“As a result of emotional problems, have you accomplished less than you would like?”“I have trouble maintaining my social life as a result of my work schedule”“In the last 12 months, have you ever thought of taking your life, even if you would not really do it?”

A Victoria University research team, in conjunction with Entertainment Assist, conducted a project titled ‘Working in the Australian Entertainment Industry: Final Report’ attempting to identify health and wellbeing concerns for those who work in this industry [] was approved by the Victoria University Ethics Committee (HRE14-270). Eligible participants, adult workers of the Australian creative industry, were invited to complete an online survey advertised through Entertainment Assist’s membership email list and their Facebook site. Before completing the survey, participants accessed information about the voluntary and anonymous nature of the study, its aims, significance, and their right to withdraw at any point and without repercussions via the Plain Language Information Statement.

Moderating effect of work scheduling impact (WSI) on the relationship between mental health and suicidal behaviors

This study has been (to the best of the authors’ knowledge) the first to distinctly evaluate the buffering association of social support networks, as well as the exacerbating association of work scheduling impact (WSI) with suicidal ideation, planning, and attempts of workers in the Australian entertainment industry. Findings indicated that mental health, WSI, and social support were significantly associated with workers’ suicide ideation in their lifetime (H2). More importantly, high impact due to work scheduling (WSI) was shown to significantly associate with an increase in suicide ideation even in workers with good mental health. This highlights the disruptive association between working long and odd hours and suicidal behaviors among Australian entertainment workers, denoting the need to regulate labor conditions in their industry appropriately [, ].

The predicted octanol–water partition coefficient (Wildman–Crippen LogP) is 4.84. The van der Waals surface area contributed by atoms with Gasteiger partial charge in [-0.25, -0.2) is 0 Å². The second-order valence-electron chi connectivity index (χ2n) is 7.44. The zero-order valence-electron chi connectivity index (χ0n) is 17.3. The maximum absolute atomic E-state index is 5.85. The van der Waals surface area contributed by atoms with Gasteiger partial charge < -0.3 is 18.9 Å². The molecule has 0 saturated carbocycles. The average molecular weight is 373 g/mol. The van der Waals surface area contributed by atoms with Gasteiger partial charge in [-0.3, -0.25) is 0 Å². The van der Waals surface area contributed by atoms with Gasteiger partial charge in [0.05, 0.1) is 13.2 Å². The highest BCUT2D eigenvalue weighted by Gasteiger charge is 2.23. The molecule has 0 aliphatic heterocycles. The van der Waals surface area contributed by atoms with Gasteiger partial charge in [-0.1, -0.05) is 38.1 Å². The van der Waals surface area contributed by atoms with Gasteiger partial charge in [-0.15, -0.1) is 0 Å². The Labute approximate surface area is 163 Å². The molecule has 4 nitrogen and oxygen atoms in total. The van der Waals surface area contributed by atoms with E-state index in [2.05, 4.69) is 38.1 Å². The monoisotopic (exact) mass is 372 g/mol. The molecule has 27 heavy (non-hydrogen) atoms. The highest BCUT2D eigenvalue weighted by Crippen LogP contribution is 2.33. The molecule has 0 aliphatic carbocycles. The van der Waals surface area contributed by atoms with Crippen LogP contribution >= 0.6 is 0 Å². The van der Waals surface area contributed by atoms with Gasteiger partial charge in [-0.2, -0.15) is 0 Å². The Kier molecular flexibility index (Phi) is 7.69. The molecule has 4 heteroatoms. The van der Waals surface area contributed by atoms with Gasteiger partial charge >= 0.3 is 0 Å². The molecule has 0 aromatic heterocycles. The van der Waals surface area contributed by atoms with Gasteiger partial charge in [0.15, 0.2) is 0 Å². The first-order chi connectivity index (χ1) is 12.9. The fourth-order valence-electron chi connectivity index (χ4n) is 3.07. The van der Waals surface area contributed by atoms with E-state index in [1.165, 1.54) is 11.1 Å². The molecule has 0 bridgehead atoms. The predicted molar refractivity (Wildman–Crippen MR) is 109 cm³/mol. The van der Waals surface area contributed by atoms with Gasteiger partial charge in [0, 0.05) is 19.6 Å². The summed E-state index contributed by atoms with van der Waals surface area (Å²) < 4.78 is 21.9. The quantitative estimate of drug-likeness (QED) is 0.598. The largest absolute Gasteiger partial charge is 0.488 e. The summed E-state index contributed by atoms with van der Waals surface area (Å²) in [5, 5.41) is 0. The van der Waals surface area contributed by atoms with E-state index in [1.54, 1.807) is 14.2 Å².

Moderating effect of social support on the relationship between mental health and suicidal behaviors

Moderated moderation – effect of WSI and social support on the relationship between mental health and suicidal behaviors

Finally, it is important to denote the lack of support for proposed moderating effects associated with participants’ suicide planning and attempts. This likely indicates that while both WSI and social networks are significantly associated with suicide behaviors, other personal traits/experiences are required for one to transition from suicidal ideation to planning and action. Indeed, Overholser and Spirito [] propose that only a small proportion of individuals thinking about suicide attempt to take their life, with impulsivity and hopelessness due to the inability to improve situational contexts playing an important role. This highlights the importance of appropriately addressing differences in the assessment and prevention of suicide ideation, planning, and attempts []. Thus, additional cautiousness is recommended in the interpretation of the current findings.